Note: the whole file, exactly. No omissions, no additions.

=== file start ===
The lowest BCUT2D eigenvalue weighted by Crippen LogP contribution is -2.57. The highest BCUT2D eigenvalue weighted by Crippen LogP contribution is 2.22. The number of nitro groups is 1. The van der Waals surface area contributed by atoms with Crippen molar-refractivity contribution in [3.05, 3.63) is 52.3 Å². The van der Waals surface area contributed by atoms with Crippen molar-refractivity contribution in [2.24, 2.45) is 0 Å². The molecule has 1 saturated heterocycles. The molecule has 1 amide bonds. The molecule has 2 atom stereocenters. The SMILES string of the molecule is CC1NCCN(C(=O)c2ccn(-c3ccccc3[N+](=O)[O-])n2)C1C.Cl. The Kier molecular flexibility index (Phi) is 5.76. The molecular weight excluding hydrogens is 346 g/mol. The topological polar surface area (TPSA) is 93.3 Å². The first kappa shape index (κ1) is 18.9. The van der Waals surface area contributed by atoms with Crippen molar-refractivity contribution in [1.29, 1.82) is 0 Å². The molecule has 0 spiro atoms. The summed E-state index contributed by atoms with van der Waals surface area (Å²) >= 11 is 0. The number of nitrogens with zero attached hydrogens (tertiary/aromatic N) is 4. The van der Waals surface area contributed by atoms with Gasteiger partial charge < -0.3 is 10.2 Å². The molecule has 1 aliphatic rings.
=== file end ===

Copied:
The lowest BCUT2D eigenvalue weighted by Crippen LogP contribution is -2.57. The highest BCUT2D eigenvalue weighted by Crippen LogP contribution is 2.22. The number of nitro groups is 1. The van der Waals surface area contributed by atoms with Crippen molar-refractivity contribution in [3.05, 3.63) is 52.3 Å². The van der Waals surface area contributed by atoms with Crippen molar-refractivity contribution in [2.24, 2.45) is 0 Å². The molecule has 1 saturated heterocycles. The molecule has 1 amide bonds. The molecule has 2 atom stereocenters. The SMILES string of the molecule is CC1NCCN(C(=O)c2ccn(-c3ccccc3[N+](=O)[O-])n2)C1C.Cl. The Kier molecular flexibility index (Phi) is 5.76. The molecular weight excluding hydrogens is 346 g/mol. The topological polar surface area (TPSA) is 93.3 Å². The first kappa shape index (κ1) is 18.9. The van der Waals surface area contributed by atoms with Crippen molar-refractivity contribution in [1.29, 1.82) is 0 Å². The molecule has 0 spiro atoms. The summed E-state index contributed by atoms with van der Waals surface area (Å²) >= 11 is 0. The number of nitrogens with zero attached hydrogens (tertiary/aromatic N) is 4. The van der Waals surface area contributed by atoms with Gasteiger partial charge < -0.3 is 10.2 Å². The molecule has 1 aliphatic rings.